David: I don’t know. I would like to think that the media will change to address the new opportunities, and that media that address vanished opportunities will lose their sway. We’ve seen that with CDs, and overall it’s a good thing. We’re having more trouble on seeing what the value of printed materials is because ink-on-paper has such a long history in our culture. Talk about the end of books and most of us usually think about leather-bound Bibles and magical tomes, not about the yellowing paperbacks with shrill covers that actually constitute the bulk of books in print. We are attached to it for many reasons, including some that have nothing to do with print’s affordances. And there are large economic interests furthered by continuing to use paper, mainly based on the scarcity implied by paper. I hope that we can sort through these, and shake off the uses of paper that serve only the narrow interests of publishers one those interests keep us from achieving broader social values. To sum up: I don’t know. QED.

PIL: In our 2010 Project Information Literacy study, when we surveyed 8,353 college students enrolled in 25 US colleges and universities, 76% of the respondents reported that finding answers to prove they had done the course research assigned was important to them (pg. 34). What does finding “answers” entail for students these days? How has the activity of intellectual inquiry changed, or is it still basically the same kind of process?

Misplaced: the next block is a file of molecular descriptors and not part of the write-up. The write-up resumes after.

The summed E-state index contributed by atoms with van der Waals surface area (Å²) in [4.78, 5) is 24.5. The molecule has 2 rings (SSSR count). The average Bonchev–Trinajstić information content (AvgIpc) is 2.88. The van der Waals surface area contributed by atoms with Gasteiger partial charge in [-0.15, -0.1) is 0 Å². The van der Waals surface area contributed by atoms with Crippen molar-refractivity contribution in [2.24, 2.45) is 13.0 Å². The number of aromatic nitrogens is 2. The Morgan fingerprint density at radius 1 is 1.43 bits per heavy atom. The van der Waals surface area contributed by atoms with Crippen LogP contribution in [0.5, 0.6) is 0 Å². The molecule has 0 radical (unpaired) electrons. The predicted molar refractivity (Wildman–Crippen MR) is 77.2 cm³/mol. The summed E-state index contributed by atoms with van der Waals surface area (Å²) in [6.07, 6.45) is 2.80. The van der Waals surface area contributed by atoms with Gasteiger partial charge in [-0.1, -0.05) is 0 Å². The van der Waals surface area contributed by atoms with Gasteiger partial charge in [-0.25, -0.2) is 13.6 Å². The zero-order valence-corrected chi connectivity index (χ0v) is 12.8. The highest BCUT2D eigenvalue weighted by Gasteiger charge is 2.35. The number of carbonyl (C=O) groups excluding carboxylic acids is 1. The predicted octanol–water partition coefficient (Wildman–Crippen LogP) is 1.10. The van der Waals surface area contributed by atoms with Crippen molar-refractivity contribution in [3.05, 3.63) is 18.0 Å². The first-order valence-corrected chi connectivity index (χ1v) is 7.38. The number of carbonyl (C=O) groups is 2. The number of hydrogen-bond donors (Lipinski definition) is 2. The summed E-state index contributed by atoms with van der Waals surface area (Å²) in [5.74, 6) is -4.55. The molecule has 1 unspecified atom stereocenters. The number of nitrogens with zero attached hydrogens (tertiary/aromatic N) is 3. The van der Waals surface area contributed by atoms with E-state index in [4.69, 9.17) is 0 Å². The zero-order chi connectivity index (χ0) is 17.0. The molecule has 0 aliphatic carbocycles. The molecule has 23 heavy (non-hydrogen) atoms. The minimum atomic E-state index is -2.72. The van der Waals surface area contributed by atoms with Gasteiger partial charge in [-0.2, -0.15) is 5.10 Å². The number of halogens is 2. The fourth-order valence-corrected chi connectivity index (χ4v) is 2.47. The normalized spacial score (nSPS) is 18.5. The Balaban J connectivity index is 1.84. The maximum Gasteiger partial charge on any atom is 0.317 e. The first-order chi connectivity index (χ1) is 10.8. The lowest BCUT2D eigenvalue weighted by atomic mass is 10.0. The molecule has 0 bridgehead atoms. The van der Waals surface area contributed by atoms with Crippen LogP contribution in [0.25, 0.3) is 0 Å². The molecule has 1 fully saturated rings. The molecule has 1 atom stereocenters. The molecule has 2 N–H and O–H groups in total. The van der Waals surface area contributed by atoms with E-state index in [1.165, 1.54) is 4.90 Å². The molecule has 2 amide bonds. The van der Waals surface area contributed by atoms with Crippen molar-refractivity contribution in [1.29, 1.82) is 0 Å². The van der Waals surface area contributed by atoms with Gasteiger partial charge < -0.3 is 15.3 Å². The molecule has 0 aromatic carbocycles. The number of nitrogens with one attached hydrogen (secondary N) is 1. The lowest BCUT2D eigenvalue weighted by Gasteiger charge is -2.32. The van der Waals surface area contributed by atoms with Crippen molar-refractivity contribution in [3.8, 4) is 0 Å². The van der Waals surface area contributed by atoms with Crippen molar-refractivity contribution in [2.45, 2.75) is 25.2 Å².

David: I don't know what teachers are counting as answers. Nor do I have data about what students count as answers for themselves. That’s why we need Project Information Literacy (PIL)!

I do think, however, that it’s helpful to see intellectual inquiry as changing in fundamental ways. Obviously, in many ways it stays the same: curious people pursue their interests and make their findings public. But the process itself seems to me to be essentially different now. It is not a publishing process any more. That is, the old model was that you do your work in private (or within a closed public of colleagues, etc.), and when it has settled enough for you to have confidence in your idea, you submit it for publication. Once it’s published, you become its owner. I’m not talking about copyright, but about your ability to take credit for the work. If someone beats you to it, you only get a right to a bitter “I thought of it first” non-credit.